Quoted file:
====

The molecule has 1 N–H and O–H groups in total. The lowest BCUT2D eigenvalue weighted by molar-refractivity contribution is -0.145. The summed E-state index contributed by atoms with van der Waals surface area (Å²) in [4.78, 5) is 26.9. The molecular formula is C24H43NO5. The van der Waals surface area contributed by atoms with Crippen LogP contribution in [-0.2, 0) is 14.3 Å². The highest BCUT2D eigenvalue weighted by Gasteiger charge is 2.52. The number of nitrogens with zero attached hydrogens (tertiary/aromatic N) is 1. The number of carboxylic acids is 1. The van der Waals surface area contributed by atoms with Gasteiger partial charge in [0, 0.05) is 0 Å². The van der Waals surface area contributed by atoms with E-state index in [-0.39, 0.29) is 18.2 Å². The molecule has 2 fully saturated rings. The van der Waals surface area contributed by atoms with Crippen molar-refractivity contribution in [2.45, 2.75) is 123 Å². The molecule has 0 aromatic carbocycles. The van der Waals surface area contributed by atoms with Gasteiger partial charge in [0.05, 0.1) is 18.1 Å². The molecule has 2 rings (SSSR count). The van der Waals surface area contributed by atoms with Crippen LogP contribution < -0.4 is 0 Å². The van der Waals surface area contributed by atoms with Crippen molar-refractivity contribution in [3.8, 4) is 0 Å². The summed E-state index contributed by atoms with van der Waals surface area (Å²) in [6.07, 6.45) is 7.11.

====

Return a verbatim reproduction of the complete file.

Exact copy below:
The molecule has 1 N–H and O–H groups in total. The lowest BCUT2D eigenvalue weighted by molar-refractivity contribution is -0.145. The summed E-state index contributed by atoms with van der Waals surface area (Å²) in [4.78, 5) is 26.9. The molecular formula is C24H43NO5. The van der Waals surface area contributed by atoms with Crippen LogP contribution in [-0.2, 0) is 14.3 Å². The highest BCUT2D eigenvalue weighted by Gasteiger charge is 2.52. The number of nitrogens with zero attached hydrogens (tertiary/aromatic N) is 1. The number of carboxylic acids is 1. The van der Waals surface area contributed by atoms with Gasteiger partial charge in [0, 0.05) is 0 Å². The van der Waals surface area contributed by atoms with E-state index in [-0.39, 0.29) is 18.2 Å². The molecule has 2 fully saturated rings. The van der Waals surface area contributed by atoms with Crippen molar-refractivity contribution in [2.45, 2.75) is 123 Å². The molecule has 0 aromatic carbocycles. The van der Waals surface area contributed by atoms with Gasteiger partial charge in [0.05, 0.1) is 18.1 Å². The molecule has 2 rings (SSSR count). The van der Waals surface area contributed by atoms with Crippen LogP contribution < -0.4 is 0 Å². The van der Waals surface area contributed by atoms with Crippen molar-refractivity contribution in [3.8, 4) is 0 Å². The summed E-state index contributed by atoms with van der Waals surface area (Å²) in [6.07, 6.45) is 7.11.